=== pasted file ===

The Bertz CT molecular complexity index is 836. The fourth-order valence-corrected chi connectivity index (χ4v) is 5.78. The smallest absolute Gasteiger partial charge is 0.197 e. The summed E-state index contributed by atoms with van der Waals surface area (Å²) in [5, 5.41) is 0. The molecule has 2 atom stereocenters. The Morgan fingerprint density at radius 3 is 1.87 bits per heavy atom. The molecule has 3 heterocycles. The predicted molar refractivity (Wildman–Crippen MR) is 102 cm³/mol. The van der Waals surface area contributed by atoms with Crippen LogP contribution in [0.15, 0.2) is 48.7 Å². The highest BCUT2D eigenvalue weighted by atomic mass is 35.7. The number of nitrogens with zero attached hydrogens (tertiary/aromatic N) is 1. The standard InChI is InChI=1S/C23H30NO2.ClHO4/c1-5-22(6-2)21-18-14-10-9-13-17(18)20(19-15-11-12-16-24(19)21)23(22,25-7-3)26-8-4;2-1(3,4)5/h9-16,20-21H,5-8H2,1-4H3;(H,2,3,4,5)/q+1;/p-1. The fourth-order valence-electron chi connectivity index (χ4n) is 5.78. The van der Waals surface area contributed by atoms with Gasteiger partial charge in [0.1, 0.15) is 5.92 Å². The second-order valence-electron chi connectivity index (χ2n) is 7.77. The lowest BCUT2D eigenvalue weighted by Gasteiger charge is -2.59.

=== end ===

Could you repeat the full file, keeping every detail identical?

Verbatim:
The Bertz CT molecular complexity index is 836. The fourth-order valence-corrected chi connectivity index (χ4v) is 5.78. The smallest absolute Gasteiger partial charge is 0.197 e. The summed E-state index contributed by atoms with van der Waals surface area (Å²) in [5, 5.41) is 0. The molecule has 2 atom stereocenters. The Morgan fingerprint density at radius 3 is 1.87 bits per heavy atom. The molecule has 3 heterocycles. The predicted molar refractivity (Wildman–Crippen MR) is 102 cm³/mol. The van der Waals surface area contributed by atoms with Crippen LogP contribution in [0.15, 0.2) is 48.7 Å². The highest BCUT2D eigenvalue weighted by atomic mass is 35.7. The number of nitrogens with zero attached hydrogens (tertiary/aromatic N) is 1. The standard InChI is InChI=1S/C23H30NO2.ClHO4/c1-5-22(6-2)21-18-14-10-9-13-17(18)20(19-15-11-12-16-24(19)21)23(22,25-7-3)26-8-4;2-1(3,4)5/h9-16,20-21H,5-8H2,1-4H3;(H,2,3,4,5)/q+1;/p-1. The fourth-order valence-electron chi connectivity index (χ4n) is 5.78. The van der Waals surface area contributed by atoms with Gasteiger partial charge in [0.1, 0.15) is 5.92 Å². The second-order valence-electron chi connectivity index (χ2n) is 7.77. The lowest BCUT2D eigenvalue weighted by Gasteiger charge is -2.59.